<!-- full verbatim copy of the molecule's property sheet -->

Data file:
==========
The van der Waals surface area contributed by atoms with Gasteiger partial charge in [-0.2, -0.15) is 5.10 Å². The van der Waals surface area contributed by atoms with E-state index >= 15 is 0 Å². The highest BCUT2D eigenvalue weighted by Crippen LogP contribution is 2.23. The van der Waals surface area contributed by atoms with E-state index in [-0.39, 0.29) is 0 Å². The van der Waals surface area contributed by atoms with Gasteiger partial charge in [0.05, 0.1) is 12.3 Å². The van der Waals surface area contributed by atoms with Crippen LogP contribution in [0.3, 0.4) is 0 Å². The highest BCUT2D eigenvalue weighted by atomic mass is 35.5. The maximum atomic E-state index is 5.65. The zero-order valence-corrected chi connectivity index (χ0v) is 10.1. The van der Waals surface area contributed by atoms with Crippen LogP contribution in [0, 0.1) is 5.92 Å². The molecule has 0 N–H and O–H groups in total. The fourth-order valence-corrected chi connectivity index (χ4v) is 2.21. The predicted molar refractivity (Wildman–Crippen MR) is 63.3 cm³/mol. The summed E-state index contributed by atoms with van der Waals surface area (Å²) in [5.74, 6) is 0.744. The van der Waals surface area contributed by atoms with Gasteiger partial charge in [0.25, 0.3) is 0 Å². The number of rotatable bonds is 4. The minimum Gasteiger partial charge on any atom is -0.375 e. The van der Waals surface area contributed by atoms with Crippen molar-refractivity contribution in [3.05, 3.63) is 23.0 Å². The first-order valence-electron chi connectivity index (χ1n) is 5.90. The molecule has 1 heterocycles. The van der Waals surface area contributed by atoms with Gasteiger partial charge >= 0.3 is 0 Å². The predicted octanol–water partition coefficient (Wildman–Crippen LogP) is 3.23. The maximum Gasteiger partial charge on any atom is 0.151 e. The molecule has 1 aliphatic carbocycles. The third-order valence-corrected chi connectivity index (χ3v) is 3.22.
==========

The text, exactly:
The van der Waals surface area contributed by atoms with Gasteiger partial charge in [-0.2, -0.15) is 5.10 Å². The van der Waals surface area contributed by atoms with E-state index >= 15 is 0 Å². The highest BCUT2D eigenvalue weighted by Crippen LogP contribution is 2.23. The van der Waals surface area contributed by atoms with E-state index in [-0.39, 0.29) is 0 Å². The van der Waals surface area contributed by atoms with Gasteiger partial charge in [0.05, 0.1) is 12.3 Å². The van der Waals surface area contributed by atoms with Crippen LogP contribution in [0.3, 0.4) is 0 Å². The highest BCUT2D eigenvalue weighted by atomic mass is 35.5. The maximum atomic E-state index is 5.65. The zero-order valence-corrected chi connectivity index (χ0v) is 10.1. The van der Waals surface area contributed by atoms with Crippen LogP contribution in [0, 0.1) is 5.92 Å². The molecule has 0 N–H and O–H groups in total. The fourth-order valence-corrected chi connectivity index (χ4v) is 2.21. The predicted molar refractivity (Wildman–Crippen MR) is 63.3 cm³/mol. The summed E-state index contributed by atoms with van der Waals surface area (Å²) in [5.74, 6) is 0.744. The van der Waals surface area contributed by atoms with Gasteiger partial charge in [0.25, 0.3) is 0 Å². The number of rotatable bonds is 4. The minimum Gasteiger partial charge on any atom is -0.375 e. The van der Waals surface area contributed by atoms with Crippen molar-refractivity contribution in [3.05, 3.63) is 23.0 Å². The first-order valence-electron chi connectivity index (χ1n) is 5.90. The molecule has 1 heterocycles. The van der Waals surface area contributed by atoms with Gasteiger partial charge >= 0.3 is 0 Å². The predicted octanol–water partition coefficient (Wildman–Crippen LogP) is 3.23. The maximum Gasteiger partial charge on any atom is 0.151 e. The molecule has 1 aliphatic carbocycles. The third-order valence-corrected chi connectivity index (χ3v) is 3.22.